So, Larissa and I came up with this idea. I told her about a story concept I had that was completely out of my comfort zone. She said, “You should write it.”

I didn’t want to. I made a few excuses as to why I shouldn’t write it. When I say it is out of my comfort zone, I mean it is waaaaaaay out of my comfort zone. However, it was the reasoning behind writing the story that made me finally break down and say, “okay, I’ll give it a shot.” What was that reasoning: Write a story I have no intentions of getting published. Write it because I want to. Write it in hopes of rekindling that flame. 

I started writing it on January 29th of this year. It was slow going at first, but then it started to build up steam and I began looking forward to getting back to the story of Charlie Massingale and Dani Overton. It currently sits at a little over thirty-two thousand words with plenty of story left to go.

So, today, I thought I would give you, my faithful readers, a little peek at the first couple of pages of the story that kept me from no longer writing. It is called Human Touch, and boy, is it outside of my comfort zone. I hope you enjoy. If you do, please consider liking and commenting on this post, and sharing it. Oh, and this is completely unedited, so I am aware there are probably some mistakes in here. 

Here we go:

The coffee shop was quiet. The few people talking did so in whispers as if they were in a library and the librarian was an ancient old bitty with blue hair, triangle lensed glasses and a mallet behind her back. Talk too loudly and get a smack to the head that you might not wake up from. Charlie liked it that way. 

It wasn’t like the Starbucks down the street that garnered most of the coffee drinking public who were willing to spend their money on their favorite caffeinated drink. No, this was a little mom and pop place, not owned by a mom or a pop, but a woman in her mid-thirties who married, divorced, and had no children that he was aware of. She spent her mornings and most afternoons behind the counter of the Coffee Dee-Light serving the regulars, like Charlie, with a smile and a bottom line price that should have competed with Starbucks, but somehow didn’t.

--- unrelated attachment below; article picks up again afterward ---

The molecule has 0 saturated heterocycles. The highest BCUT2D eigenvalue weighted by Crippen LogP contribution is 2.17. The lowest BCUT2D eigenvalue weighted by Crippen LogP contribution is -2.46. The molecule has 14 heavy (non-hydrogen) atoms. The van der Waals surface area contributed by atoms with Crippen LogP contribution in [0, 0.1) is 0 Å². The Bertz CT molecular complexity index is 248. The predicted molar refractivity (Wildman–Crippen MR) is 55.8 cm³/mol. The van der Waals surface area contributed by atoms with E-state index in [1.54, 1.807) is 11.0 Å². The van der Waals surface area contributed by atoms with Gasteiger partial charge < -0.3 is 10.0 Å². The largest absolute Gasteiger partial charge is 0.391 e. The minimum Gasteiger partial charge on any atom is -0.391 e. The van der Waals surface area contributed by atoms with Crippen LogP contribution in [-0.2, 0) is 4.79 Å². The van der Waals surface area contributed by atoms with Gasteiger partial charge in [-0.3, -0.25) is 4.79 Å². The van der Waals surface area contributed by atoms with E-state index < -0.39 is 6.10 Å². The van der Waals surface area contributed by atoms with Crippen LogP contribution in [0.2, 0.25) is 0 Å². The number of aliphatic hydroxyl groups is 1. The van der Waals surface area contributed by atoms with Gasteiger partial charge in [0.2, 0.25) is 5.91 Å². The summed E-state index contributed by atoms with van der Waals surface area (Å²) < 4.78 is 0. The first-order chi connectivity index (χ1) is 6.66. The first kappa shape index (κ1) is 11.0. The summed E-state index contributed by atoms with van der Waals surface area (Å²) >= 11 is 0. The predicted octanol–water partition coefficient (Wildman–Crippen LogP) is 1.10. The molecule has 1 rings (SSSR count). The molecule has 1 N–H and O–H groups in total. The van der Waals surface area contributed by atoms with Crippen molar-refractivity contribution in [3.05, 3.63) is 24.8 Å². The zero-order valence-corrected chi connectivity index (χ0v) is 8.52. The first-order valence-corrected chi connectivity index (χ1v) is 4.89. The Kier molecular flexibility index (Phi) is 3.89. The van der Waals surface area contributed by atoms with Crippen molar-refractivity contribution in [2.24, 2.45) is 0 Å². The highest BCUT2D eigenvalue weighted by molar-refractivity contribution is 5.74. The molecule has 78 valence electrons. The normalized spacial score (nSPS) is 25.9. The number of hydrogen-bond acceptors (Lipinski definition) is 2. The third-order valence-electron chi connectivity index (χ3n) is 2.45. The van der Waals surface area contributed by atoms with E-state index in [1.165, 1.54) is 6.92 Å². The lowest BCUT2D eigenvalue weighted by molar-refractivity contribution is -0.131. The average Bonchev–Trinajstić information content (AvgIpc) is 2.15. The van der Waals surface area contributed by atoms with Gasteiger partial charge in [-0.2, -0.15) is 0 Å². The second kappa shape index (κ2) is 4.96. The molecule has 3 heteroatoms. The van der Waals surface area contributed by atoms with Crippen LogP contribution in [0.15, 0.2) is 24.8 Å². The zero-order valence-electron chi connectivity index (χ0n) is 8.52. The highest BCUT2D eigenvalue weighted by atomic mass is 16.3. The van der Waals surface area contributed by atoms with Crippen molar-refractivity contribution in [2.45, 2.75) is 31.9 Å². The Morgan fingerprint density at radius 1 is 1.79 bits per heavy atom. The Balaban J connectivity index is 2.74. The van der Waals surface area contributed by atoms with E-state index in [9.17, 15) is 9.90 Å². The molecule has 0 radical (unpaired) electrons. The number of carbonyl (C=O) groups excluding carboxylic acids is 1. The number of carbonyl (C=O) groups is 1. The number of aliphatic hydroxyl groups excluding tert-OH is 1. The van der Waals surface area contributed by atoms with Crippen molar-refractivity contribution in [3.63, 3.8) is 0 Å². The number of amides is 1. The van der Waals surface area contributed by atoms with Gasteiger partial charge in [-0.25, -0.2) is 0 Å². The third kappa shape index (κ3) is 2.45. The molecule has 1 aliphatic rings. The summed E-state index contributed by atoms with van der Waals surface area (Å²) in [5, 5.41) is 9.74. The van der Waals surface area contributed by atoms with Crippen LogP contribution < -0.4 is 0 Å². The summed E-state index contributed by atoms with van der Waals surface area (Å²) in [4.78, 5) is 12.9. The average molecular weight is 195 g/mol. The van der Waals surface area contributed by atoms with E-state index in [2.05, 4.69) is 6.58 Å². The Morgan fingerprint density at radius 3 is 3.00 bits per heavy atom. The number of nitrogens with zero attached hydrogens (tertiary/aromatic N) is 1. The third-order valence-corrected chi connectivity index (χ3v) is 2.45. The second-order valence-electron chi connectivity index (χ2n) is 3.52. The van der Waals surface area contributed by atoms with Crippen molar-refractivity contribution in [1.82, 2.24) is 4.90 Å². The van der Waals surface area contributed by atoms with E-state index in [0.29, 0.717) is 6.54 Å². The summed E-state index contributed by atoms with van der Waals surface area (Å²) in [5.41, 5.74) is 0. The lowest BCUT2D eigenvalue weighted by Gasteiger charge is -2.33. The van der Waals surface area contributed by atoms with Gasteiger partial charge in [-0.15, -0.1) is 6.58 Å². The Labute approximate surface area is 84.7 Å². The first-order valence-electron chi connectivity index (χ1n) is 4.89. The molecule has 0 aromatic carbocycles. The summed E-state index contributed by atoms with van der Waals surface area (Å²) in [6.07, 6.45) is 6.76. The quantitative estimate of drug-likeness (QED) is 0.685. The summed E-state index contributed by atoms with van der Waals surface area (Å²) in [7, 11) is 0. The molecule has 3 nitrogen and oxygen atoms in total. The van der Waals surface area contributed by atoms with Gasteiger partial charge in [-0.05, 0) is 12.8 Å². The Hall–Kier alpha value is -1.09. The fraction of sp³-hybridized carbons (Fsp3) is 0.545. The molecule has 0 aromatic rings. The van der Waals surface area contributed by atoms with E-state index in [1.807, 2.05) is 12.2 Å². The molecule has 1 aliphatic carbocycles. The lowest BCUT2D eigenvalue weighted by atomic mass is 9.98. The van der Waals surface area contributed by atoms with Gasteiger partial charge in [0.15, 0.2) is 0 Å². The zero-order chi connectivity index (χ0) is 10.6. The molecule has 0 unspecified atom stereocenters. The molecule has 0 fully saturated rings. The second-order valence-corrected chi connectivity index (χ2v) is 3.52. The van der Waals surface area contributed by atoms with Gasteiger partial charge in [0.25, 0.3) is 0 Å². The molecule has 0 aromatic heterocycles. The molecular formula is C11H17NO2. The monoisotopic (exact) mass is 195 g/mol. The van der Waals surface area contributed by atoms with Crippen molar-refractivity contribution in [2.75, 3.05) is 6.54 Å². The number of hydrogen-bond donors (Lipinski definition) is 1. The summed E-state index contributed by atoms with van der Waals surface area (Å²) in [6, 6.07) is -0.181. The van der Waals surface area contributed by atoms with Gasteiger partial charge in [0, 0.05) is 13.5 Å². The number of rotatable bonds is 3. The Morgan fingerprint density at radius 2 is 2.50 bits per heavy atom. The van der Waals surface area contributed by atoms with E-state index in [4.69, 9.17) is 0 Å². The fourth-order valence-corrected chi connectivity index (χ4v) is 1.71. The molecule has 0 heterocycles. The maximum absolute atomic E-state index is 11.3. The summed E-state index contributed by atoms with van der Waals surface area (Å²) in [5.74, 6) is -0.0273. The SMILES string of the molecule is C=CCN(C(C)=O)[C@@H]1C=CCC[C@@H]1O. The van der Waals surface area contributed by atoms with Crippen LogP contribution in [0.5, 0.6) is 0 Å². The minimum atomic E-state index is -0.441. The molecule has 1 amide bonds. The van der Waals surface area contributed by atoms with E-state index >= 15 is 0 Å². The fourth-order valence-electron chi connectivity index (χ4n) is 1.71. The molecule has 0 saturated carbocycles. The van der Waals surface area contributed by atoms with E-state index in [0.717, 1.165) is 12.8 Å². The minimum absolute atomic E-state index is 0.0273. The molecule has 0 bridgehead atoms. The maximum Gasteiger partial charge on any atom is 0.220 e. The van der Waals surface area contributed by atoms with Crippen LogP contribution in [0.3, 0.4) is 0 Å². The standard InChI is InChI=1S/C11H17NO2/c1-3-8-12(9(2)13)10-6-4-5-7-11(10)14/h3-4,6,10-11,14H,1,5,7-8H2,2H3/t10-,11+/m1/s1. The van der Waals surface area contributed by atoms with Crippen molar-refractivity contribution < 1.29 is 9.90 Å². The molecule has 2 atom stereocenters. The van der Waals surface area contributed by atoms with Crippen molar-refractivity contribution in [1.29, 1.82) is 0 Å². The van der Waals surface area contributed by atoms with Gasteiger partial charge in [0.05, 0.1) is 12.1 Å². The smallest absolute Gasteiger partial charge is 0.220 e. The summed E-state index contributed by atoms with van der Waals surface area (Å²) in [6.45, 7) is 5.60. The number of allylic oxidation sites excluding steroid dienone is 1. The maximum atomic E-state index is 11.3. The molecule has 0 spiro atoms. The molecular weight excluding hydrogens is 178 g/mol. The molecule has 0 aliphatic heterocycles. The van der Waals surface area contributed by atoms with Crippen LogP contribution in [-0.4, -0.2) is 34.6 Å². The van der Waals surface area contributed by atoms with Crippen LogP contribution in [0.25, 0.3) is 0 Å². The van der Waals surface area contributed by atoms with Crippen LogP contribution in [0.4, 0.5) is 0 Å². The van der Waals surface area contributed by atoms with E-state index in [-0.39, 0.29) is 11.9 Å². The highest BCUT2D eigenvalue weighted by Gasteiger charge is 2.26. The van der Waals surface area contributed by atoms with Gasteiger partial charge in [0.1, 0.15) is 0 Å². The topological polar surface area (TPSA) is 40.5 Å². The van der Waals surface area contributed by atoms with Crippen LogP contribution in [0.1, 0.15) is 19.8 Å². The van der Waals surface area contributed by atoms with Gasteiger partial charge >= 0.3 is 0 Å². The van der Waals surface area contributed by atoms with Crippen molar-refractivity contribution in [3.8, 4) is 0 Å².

“Hey, William,” she said as she wiped her hands on a green apron tied around her waist. On her blue shirt were words in a dull yellow cursive script that read, But First Coffee. Her blonde hair was pulled away from her face and held in place by a rubber band. It’s not that she had a lot of hair—she always kept it shoulder length or shorter—it’s just she wanted the hair out of her face and didn’t want any loose strands ending up in the coffees she made. “What’ll you have today?”

“Oh, I guess I’ll have the usual, Dee.”

“A large black coffee with two creams on the side coming right up.”

“Thank you, Ma’am,” he said, set a five on the counter and scoped the shop for a place to sit. He was in luck. His usual spot in the corner under a fake sconce that lit that area in an off white glow sat empty. The table beside the flower cushioned chair was just large enough for his coffee and a book. He walked over and set the pack on his shoulder in the seat, the universal sign the seat was now occupied, then returned to the counter where his coffee and two cream packets awaited him, along with just under three dollars in change.  Charlie picked up the coffee and creams, but left the change.

He glanced back once as he walked back to his seat. Dee shook her head, then scooped up the change and placed it in the cash register. Charlie nodded, but a smile fell just short of appearing beneath his thick beard. He removed his bag, set it by the chair, then sat. The coffee went onto the little table, along with the two creams. One by one, he poured the cream into the coffee, let the black turn a dark brown, but didn’t bother with stirring it in. He took a sip, smacked his lips and nodded.

“I get your seal of approval today?” Dee yelled from the counter. 

“Yes, Ma’am.”